When a 26-year-old investment banker from New York City named Lance Alstodt nailed a 35-yard field goal for $1 million at the Pro Bowl in Honolulu on Feb. 2, he set off a roar throughout Aloha Stadium and was instantly swarmed by a jubilant throng of NFL players.
In the days ahead, people talked more about the guy who made the million-dollar kick than the game itself. The phenomenon also launched the kick’s sponsor, Hershey’s Chocolate USA, on a public relations tear.
Alstodt appeared on the “Today Show,” “Late Show with David Letterman,” an MSNBC news program, and countless newspapers and radio stations around the country. The Hershey $1 million Pro Bowl Kick has been replayed on hundreds of newscasts.
Over the weekend, Alstodt presented the Hershey jersey he wore for his kick to New York’s All Star Cafe, where it hangs alongside jerseys worn by former San Francisco 49ers quarterback Joe Montana and New York Rangers star Mark Messier.
Marketing experts estimate that Hershey would have had to spend tens of millions of dollars to get the positive publicity that it has received from one football flying through uprights. The company’s sponsorship cost only a fraction of that amount.
“It’s all about feel-good and spin,” said Seth Matlins, a senior vice president at Rosslyn, Va.-based ProServ Inc., which served as Hershey’s consultant.
Such contests - half-court shots, 10-foot putts, pitching a strike - are booming these days as professional sports teams and leagues try to find new ways to make money and their sponsors try to reap a bigger bang from their advertising buck.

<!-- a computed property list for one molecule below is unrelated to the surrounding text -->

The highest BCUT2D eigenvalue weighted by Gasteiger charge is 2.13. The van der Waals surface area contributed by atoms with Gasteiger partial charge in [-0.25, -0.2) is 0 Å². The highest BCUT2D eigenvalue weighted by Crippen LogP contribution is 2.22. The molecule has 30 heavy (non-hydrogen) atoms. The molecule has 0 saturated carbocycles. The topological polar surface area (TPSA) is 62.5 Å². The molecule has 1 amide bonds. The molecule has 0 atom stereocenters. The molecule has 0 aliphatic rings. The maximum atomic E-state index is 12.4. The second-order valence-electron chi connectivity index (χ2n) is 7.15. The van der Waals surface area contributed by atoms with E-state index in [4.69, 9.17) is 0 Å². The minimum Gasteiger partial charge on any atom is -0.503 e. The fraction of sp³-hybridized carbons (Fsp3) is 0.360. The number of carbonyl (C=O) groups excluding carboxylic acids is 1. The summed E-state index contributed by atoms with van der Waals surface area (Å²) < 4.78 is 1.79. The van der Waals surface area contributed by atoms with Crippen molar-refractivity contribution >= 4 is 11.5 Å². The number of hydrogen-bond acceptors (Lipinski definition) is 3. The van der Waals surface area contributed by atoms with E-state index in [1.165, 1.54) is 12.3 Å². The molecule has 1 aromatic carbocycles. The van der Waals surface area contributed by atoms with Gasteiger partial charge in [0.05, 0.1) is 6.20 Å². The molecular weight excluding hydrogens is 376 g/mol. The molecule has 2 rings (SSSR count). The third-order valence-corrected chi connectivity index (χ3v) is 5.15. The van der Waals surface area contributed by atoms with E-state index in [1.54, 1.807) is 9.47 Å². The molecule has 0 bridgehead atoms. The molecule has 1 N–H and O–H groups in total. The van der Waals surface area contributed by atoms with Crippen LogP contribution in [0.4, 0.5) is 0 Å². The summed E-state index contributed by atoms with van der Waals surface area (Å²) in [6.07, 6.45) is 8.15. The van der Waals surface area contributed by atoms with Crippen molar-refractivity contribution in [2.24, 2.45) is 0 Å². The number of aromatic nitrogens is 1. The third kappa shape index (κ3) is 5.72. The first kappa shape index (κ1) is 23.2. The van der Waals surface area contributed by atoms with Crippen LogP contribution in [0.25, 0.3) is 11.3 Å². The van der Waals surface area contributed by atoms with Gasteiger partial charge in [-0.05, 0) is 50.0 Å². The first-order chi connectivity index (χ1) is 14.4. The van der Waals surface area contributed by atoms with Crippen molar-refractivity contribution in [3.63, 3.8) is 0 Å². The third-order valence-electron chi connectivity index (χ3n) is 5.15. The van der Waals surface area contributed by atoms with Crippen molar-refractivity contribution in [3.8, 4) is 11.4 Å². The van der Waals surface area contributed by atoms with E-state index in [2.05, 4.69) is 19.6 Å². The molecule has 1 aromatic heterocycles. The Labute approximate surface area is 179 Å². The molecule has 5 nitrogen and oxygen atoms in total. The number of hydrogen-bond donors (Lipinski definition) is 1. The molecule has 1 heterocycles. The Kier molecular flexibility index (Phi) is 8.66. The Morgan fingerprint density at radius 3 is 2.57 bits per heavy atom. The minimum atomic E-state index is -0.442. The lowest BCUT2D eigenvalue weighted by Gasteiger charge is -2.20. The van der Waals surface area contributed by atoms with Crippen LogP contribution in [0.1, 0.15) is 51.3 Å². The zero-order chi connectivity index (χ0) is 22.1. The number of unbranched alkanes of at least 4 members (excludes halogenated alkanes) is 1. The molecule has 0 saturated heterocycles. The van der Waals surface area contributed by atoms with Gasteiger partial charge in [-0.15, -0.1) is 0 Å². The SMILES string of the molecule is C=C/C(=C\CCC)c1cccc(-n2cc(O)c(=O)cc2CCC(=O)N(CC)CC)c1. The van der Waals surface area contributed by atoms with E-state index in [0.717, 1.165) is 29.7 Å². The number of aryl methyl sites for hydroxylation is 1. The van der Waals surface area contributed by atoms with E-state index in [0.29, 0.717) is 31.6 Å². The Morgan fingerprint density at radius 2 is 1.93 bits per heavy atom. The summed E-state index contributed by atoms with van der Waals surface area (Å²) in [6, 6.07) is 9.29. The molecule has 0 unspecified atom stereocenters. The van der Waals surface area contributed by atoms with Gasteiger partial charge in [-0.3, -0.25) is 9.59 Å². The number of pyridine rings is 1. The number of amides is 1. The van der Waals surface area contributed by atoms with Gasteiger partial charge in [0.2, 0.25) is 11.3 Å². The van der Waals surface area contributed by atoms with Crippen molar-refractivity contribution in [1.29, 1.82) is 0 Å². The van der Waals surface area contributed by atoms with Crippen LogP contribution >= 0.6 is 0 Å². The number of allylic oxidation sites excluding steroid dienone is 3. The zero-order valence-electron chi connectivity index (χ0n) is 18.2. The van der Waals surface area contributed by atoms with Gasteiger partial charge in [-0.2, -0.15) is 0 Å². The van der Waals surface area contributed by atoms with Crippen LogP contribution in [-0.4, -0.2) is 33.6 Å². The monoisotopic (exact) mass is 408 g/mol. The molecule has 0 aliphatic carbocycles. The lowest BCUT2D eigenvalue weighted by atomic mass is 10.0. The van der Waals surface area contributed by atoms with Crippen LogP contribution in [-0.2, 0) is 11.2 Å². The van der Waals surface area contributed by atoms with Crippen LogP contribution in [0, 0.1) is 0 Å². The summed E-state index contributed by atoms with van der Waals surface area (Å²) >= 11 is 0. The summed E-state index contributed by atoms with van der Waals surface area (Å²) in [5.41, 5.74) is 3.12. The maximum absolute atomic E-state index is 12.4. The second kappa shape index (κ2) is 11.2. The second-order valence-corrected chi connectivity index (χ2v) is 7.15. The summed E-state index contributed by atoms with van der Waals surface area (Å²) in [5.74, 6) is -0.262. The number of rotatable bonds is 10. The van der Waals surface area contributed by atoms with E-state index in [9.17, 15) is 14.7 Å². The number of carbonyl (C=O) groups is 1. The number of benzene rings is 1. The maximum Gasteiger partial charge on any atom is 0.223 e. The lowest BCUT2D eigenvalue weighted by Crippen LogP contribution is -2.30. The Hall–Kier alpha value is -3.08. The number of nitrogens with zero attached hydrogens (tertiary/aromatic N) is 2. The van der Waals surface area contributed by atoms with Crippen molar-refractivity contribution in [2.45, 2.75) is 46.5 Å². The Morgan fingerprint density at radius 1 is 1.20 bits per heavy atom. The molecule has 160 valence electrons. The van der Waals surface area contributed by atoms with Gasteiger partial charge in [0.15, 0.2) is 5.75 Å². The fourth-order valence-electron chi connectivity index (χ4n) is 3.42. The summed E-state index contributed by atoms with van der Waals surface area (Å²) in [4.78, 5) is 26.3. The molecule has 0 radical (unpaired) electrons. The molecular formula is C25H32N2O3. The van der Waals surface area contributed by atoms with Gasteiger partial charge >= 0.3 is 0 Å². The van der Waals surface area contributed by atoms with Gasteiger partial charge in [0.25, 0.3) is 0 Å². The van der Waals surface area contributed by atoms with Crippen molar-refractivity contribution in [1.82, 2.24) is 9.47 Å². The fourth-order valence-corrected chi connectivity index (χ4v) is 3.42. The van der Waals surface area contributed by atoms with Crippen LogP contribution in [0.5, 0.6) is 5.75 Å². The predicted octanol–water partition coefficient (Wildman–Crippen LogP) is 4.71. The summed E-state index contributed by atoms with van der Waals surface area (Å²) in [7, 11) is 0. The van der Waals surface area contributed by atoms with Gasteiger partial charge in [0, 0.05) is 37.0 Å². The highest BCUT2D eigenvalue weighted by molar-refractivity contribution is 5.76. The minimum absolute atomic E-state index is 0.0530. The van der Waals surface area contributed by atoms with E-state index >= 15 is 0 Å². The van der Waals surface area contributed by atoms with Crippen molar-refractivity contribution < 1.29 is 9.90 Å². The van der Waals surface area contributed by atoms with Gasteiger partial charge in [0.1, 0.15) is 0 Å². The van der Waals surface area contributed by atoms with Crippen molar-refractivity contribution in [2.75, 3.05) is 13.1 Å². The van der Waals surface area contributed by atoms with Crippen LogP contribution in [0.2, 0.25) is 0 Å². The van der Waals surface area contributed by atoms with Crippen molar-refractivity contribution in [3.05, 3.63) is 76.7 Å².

Instead of relying only on stadium billboards and commercials to boost their brand name, consumer companies from Coca-Cola to Nokia Corp. telecommunications have discovered contests using everyday fans as a way to get noticed. But, until Alstodt took the field, these contests largely had been met with mild public relations success.
Hershey may have changed all that by finding a different way to run its contest.
“Hershey’s really boosted the odds,” said Chris Hamman, a risk assessor for SCA Promotions, a Dallas-based company that insures contest events.
After the kick at last year’s Pro Bowl went only 10 yards, Hershey’s inaugurated a playoff system. Instead of selecting one winner from a national drawing, Hershey picked four finalists and sent them to Miami a week before the contest for a playoff that would do two things: find the best kicker and get that person accustomed to pressure.
The contestants each kicked the football from 10, 20 and 30 yards and were judged on a point system. The result was Alstodt, a second-string high school soccer player who had no problem making the 35-yard field goal, and was brash enough to withstand the accompanying pressure.
By ensuring a capable entrant, Hershey also boosted its costs. By adjusting its selection process, experts estimate that the candy bar giant increased its insurance premium and total cost for the event by up to 25 percent over 1996. The cost this year was estimated at about $100,000, according to industry figures.
Sports contests didn’t become a big business until April 14, 1993, when the Chicago Bulls plucked a fan named Don Calhoun from his seat, gave him a basketball and watched as he sank a three-quarters-court shot to win a $1 million contest sponsored jointly by the Bulls, Lettuce Entertain You Enterprises and Coca-Cola.
“Up until then, nobody thought people could make these shots,” said Adam Walker, an account manager for SCA, which handles contests for about half of the NBA’s teams.
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